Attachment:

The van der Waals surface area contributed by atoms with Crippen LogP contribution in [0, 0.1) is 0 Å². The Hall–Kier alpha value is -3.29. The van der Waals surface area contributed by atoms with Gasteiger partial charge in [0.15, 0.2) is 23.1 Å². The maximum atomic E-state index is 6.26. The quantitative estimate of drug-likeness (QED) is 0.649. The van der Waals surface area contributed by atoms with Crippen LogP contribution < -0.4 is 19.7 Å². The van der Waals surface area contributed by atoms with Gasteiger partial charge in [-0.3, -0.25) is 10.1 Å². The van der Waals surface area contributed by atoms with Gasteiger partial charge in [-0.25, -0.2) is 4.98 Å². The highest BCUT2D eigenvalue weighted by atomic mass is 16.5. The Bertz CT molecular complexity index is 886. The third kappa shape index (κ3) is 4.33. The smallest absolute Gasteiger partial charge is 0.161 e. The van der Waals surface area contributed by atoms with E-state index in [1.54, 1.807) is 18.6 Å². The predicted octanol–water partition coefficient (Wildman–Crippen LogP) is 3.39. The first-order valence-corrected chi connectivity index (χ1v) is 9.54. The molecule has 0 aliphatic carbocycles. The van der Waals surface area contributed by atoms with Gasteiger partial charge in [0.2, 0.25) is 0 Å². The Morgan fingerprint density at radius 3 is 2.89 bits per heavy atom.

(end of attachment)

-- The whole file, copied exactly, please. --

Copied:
The van der Waals surface area contributed by atoms with Crippen LogP contribution in [0, 0.1) is 0 Å². The Hall–Kier alpha value is -3.29. The van der Waals surface area contributed by atoms with Gasteiger partial charge in [0.15, 0.2) is 23.1 Å². The maximum atomic E-state index is 6.26. The quantitative estimate of drug-likeness (QED) is 0.649. The van der Waals surface area contributed by atoms with Crippen LogP contribution < -0.4 is 19.7 Å². The van der Waals surface area contributed by atoms with Gasteiger partial charge in [-0.3, -0.25) is 10.1 Å². The van der Waals surface area contributed by atoms with Gasteiger partial charge in [-0.25, -0.2) is 4.98 Å². The highest BCUT2D eigenvalue weighted by atomic mass is 16.5. The Bertz CT molecular complexity index is 886. The third kappa shape index (κ3) is 4.33. The smallest absolute Gasteiger partial charge is 0.161 e. The van der Waals surface area contributed by atoms with E-state index in [1.54, 1.807) is 18.6 Å². The predicted octanol–water partition coefficient (Wildman–Crippen LogP) is 3.39. The first-order valence-corrected chi connectivity index (χ1v) is 9.54. The molecule has 0 aliphatic carbocycles. The van der Waals surface area contributed by atoms with Gasteiger partial charge in [0.2, 0.25) is 0 Å². The Morgan fingerprint density at radius 3 is 2.89 bits per heavy atom.